Ransomeware and other forms of cyberattack have become a critical issue for businesses, governments, and individuals. Medical centers, hospitals, and various healthcare organizations are not recognized as major targets of these malicious and costly attacks. Once a ransomware attack has been unleashed, there is little that can be done stop it. Prevention is the most effective solution and that has prompted the FDA to prioritize medical device cybersecurity.
Medical device manufacturers are not currently held to any pre or post-market requirement to address cybersecurity in their products. This opens up many vulnerabilities to hackers who can potentially access all types of connected healthcare infrastructure and individual devices. The perpetrators threaten to destroy or expose files, disable critical functions, and cause other harm if their demands are not met.
More Connectivity And Growing Vulnerabilities
The FDA is now turning to Congress to gain the legislative authority it needs to create more robust and cohesive medical device cybersecurity standards. The proposed adoption of the Software Bill of Materials (SBOM) would require a series of premarket submission standards for medical technology manufacturers.
As part of SBOM, new premarket submissions would need to include details on all device components. Manufacturers would also need to submit other provisions that guard against current and growing cyber threats.
Not only affecting the development and manufacture of new devices, the FDA aims to create standards that would require updating and patching capabilities for older devices. Although this would be a major challenge for manufacturers, legacy devices can be some of the most vulnerable to attack.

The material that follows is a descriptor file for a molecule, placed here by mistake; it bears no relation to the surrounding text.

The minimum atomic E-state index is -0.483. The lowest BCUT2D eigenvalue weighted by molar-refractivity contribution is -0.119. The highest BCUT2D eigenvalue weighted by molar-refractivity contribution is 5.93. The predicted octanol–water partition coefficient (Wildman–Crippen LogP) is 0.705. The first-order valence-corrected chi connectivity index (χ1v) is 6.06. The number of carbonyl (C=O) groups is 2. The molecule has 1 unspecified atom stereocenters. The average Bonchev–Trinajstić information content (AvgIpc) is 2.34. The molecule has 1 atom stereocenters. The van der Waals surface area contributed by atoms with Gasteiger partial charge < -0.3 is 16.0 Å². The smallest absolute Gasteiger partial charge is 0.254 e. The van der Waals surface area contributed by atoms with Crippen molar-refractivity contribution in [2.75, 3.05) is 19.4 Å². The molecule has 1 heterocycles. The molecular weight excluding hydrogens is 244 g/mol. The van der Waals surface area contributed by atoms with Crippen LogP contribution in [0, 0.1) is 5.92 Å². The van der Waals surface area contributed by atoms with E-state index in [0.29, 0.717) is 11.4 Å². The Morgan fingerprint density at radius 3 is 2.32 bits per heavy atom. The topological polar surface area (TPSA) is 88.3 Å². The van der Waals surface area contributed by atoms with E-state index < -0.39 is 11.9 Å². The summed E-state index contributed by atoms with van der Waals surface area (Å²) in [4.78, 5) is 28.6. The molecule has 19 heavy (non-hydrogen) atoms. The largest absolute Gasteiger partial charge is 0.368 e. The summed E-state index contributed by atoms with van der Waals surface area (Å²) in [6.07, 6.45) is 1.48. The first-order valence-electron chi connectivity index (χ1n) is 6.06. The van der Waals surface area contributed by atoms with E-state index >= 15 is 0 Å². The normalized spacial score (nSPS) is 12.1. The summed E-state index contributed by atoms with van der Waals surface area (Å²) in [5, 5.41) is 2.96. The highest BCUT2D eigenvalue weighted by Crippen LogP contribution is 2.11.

More Streamlined Risk Mitigation
SBOM’s requirements are designed to streamline risk mitigation on a large scale. By creating an electronic inventory of device components, including third-party parts, potential vulnerabilities could be identified and addressed by federal and private organizations. This would then make post-market mitigation efforts more focused and effective. For example, if a component is shown to be a likely target of current ransomware attacks, SBOM would not only enable manufacturers that use that component to address the issue, that information would also be available to hospitals, healthcare facilities, practitioners, and patients who could take appropriate action and reduce risk.
The FDA also wants the authority to require that med-tech manufacturers adopt coordinated vulnerability disclosure (CVD), which would consist of policies and procedures that share security weaknesses as they are identified. Although some manufacturers currently maintain such systems and release this information as a voluntary measure, the FDA aims to make this type of disclosure a requirement for all med-tech manufacturers, along with a more rigorous and methodological approach to device security.
What are your thoughts on the FDA’s approach to prioritizing medical device cybersecurity? Would these requirements impact your industry?
ABOUT The FDA
The Food and Drug Administration is responsible for protecting the public health by ensuring the safety, efficacy, and security of human and veterinary drugs, biological products, and medical devices; and by ensuring the safety of our nation’s food supply, cosmetics, and products that emit radiation.
FDA also has responsibility for regulating the manufacturing, marketing, and distribution of tobacco products to protect the public health and to reduce tobacco use by minors.
FDA is responsible for advancing the public health by helping to speed innovations that make medical products more effective, safer, and more affordable and by helping the public get the accurate, science-based information they need to use medical products and foods to maintain and improve their health.
FDA also plays a significant role in the Nation’s counterterrorism capability. FDA fulfills this responsibility by ensuring the security of the food supply and by fostering development of medical products to respond to deliberate and naturally emerging public health threats.